There are two aspects which are crucial to any civilization, according to Jane Levan: sex and food. If a civilization messes up either of these simple but critical functions then the civilization will decline, and the reasons are pretty self-explanatory. But for Levan, the messing up of food is occurring even in the face of unprecedented prosperity. On a large scale, we’re just not doing it right.
Feeding people is about community. It is about nourishing a whole person by sitting down to a meal together and eating wholesome food together. This gathering together is truly what creates civilization, and our dominant culture tends to drive us away from this primal need. Jane is doing her part to bring back this critical social function along with her husband Terry, by providing nutritious, high quality chicken at farmer’s markets and to restaurants in and around Austin.
I arrive on Dewberry Hills Farm early on a crisp February morning, and Terry and Jane have already been up and working with their weekend employee Chaz for a few hours. Terry is repairing the brakes on his tractor, and while he works, he and Jane chat with me about life on a chicken farm in Lexington, TX.
Dewberry Hills wasn’t always a chicken operation. Terry and Jane initially moved to the land to give a home to their horses, which they’d been boarding when they lived in Austin. It seemed better in the long run for both the horses and the Levan’s pocket book to move to greener pastures. The land seemed like a good opportunity to farm, so they began raising chickens for their own personal use. Production quickly outpaced consumption, and with more food on their hands than they could possibly eat, they began giving the chickens to friends and neighbors.
A neighbor approached Terry to tell him that the chicken they had given her was the best chicken she’d ever eaten, and she suspected they’d find plenty of customers who felt the same way. So they began raising chickens full-time and selling them at farmer’s markets.
Since moving to the farm, the Levans had become familiar with the Polyface Farms method of pasture rotation. Joel Salatin’s theories of farming really resonated with the Levans because of its humane, sustainable, and scalable nature. Using much of the advice laid out in Pastured Poultry Profits, Terry and Jane designed their farm with mobile chicken houses that could be rotated onto different plots of land each morning.
Raising chickens sustainably and humanely is certainly good for the conscience; it’s also completely practical for the farm’s bottom line. Green grass abounds without any effort on the part of the Levans, even in the cold of February. Take a look at the ranches to either side of their property planted with grass engineered by scientists at Texas A&M, and the difference is remarkable. By following the rules of nature and the logic of husbandry, the animals work in tandem with the earth over time to transform the sandy loam of the Lexington landscape into nutrient-rich soil. The horses graze happily on the fresh grass aerated and fertilized by the chickens, and the cycle repeats indefinitely.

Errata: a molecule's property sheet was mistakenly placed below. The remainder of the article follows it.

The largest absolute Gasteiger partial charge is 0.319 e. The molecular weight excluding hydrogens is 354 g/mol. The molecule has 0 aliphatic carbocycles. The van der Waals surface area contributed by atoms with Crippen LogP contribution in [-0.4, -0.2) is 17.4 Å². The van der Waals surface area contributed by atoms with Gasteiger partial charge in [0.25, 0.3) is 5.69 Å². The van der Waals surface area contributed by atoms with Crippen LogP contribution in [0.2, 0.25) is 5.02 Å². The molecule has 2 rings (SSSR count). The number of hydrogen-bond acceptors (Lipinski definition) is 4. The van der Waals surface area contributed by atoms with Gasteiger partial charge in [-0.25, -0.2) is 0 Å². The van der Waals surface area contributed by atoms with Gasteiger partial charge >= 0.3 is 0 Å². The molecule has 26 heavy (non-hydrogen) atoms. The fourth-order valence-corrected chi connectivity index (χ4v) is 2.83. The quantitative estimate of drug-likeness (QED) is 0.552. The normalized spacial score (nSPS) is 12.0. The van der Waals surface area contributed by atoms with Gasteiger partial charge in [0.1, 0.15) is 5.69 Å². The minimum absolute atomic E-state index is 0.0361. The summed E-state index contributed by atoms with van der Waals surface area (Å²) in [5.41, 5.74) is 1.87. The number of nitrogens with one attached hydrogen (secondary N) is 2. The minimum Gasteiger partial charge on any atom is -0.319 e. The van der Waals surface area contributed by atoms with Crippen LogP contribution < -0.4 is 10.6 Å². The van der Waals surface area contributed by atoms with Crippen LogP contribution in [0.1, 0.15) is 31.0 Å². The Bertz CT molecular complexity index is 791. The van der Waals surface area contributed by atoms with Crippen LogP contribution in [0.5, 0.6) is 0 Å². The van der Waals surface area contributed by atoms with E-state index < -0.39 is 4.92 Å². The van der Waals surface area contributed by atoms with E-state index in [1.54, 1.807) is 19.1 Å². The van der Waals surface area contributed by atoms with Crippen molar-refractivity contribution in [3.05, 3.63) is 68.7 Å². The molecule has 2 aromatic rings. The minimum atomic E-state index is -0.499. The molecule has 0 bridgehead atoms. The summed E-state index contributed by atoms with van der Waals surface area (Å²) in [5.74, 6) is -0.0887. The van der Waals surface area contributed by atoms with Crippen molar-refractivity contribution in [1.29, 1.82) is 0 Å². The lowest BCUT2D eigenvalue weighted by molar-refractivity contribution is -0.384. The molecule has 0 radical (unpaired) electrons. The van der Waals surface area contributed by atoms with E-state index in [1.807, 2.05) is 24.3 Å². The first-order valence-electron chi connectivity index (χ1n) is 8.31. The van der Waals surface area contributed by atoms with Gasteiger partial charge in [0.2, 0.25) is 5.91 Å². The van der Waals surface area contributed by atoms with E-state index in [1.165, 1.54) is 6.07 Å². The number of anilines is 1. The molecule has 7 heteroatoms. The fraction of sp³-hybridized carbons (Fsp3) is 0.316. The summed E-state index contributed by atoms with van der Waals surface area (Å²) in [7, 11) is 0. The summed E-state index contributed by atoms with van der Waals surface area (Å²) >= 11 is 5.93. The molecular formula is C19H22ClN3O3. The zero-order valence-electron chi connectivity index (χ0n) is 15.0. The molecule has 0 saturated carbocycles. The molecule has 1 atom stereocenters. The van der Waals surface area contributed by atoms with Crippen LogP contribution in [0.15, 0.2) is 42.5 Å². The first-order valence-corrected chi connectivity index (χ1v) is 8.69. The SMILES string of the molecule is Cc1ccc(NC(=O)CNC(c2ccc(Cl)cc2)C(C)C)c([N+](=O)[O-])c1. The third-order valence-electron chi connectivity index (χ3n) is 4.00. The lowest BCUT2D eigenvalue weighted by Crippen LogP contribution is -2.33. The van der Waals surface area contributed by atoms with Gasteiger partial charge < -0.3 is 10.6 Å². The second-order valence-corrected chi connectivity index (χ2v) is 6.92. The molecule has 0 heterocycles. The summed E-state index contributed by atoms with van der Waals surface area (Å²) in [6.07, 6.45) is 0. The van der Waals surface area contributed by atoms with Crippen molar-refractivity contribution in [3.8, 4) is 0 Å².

Sustainability factors into just about everything that happens on Dewberry Hills Farm. Baby chicks are housed by age group in various repurposed buildings. The coolest one is an old WWII army shed – now lined with soft bedding and perfect for sheltering the youngest chickens. In the field, mobile chicken houses feature frames made of reused PVC pipes and roofs made of stretched canvases that once were billboards. Terry’s design is perfectly adapted to the changing Texas weather. In winter the houses are completely enclosed, but during the warmer months the bottom tarps are removed to allow air to flow through the houses. If there’s a way to reuse an item for a new purpose on the farm, the Levans have done it. It makes good sense to them both as stewards of the farm and as entrepreneurs interested in saving money.
Dewberry Hills processes all the chickens on site, too, so the chickens never experience the extreme stress of transport to processing plants. In the commercial agricultural model, chickens are transported in closely confined containers without food or water for up to 48 hours, and often otherwise healthy chickens will die under this duress. By eliminating this unnecessary stress, the chickens are as healthy as they can be right up to the point of slaughter. All waste disposal of bird parts is handled by the farm’s vulture flock, a couple of which are welfare vultures that can’t fly. Not only is it legal to dispose of fowl processing waste by using vultures, it’s environmentally preferable and you guessed it – economically practical. There’s another advantage to processing the chickens on site. Jane has complete quality control over the birds. If she sees irregularities in the organs of a chicken as she is processing it, that chicken is not going to be sold at a market or to a restaurant.
Quality is of utmost importance to Jane. She and Terry are nourishing the families who buy their chickens and whom they usually know by name. The Levans want to work towards a civilization where people know their food providers, who care about one another, and who build an honest and caring world. For them, that starts with open and honest food. If they wouldn’t eat it, you can rest assured they will not sell it to you.